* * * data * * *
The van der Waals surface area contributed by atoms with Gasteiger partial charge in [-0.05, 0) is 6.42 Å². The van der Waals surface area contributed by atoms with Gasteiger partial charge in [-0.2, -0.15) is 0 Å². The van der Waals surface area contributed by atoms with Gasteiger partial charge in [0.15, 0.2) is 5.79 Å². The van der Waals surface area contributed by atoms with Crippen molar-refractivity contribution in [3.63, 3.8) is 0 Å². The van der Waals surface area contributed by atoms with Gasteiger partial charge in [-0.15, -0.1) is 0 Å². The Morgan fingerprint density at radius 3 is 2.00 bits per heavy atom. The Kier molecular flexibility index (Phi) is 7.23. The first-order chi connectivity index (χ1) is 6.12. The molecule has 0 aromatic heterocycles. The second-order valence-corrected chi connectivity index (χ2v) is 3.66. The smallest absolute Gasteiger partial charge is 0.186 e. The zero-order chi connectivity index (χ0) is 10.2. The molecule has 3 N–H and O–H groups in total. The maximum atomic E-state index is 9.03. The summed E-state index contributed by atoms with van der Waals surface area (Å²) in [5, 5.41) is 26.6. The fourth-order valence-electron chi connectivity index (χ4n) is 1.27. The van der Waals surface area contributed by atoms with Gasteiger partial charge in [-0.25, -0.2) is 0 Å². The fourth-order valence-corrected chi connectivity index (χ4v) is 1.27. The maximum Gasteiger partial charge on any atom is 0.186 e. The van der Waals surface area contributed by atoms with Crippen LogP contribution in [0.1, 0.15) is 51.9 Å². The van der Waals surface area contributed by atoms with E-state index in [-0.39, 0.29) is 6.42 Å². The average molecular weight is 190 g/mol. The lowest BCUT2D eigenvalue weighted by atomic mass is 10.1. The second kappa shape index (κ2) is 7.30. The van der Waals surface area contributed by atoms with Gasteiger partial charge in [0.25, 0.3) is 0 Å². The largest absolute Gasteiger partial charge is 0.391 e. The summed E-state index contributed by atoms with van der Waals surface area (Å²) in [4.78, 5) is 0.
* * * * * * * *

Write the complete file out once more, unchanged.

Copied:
The van der Waals surface area contributed by atoms with Gasteiger partial charge in [-0.05, 0) is 6.42 Å². The van der Waals surface area contributed by atoms with Gasteiger partial charge in [-0.2, -0.15) is 0 Å². The van der Waals surface area contributed by atoms with Gasteiger partial charge in [0.15, 0.2) is 5.79 Å². The van der Waals surface area contributed by atoms with Crippen molar-refractivity contribution in [3.63, 3.8) is 0 Å². The van der Waals surface area contributed by atoms with Gasteiger partial charge in [-0.15, -0.1) is 0 Å². The Morgan fingerprint density at radius 3 is 2.00 bits per heavy atom. The Kier molecular flexibility index (Phi) is 7.23. The first-order chi connectivity index (χ1) is 6.12. The molecule has 0 aromatic heterocycles. The second-order valence-corrected chi connectivity index (χ2v) is 3.66. The smallest absolute Gasteiger partial charge is 0.186 e. The zero-order chi connectivity index (χ0) is 10.2. The molecule has 3 N–H and O–H groups in total. The maximum atomic E-state index is 9.03. The summed E-state index contributed by atoms with van der Waals surface area (Å²) in [5, 5.41) is 26.6. The fourth-order valence-electron chi connectivity index (χ4n) is 1.27. The van der Waals surface area contributed by atoms with Gasteiger partial charge in [-0.25, -0.2) is 0 Å². The fourth-order valence-corrected chi connectivity index (χ4v) is 1.27. The maximum Gasteiger partial charge on any atom is 0.186 e. The van der Waals surface area contributed by atoms with Crippen LogP contribution in [0.1, 0.15) is 51.9 Å². The van der Waals surface area contributed by atoms with E-state index in [-0.39, 0.29) is 6.42 Å². The average molecular weight is 190 g/mol. The lowest BCUT2D eigenvalue weighted by atomic mass is 10.1. The second kappa shape index (κ2) is 7.30. The van der Waals surface area contributed by atoms with Gasteiger partial charge in [0.25, 0.3) is 0 Å². The largest absolute Gasteiger partial charge is 0.391 e. The summed E-state index contributed by atoms with van der Waals surface area (Å²) in [4.78, 5) is 0.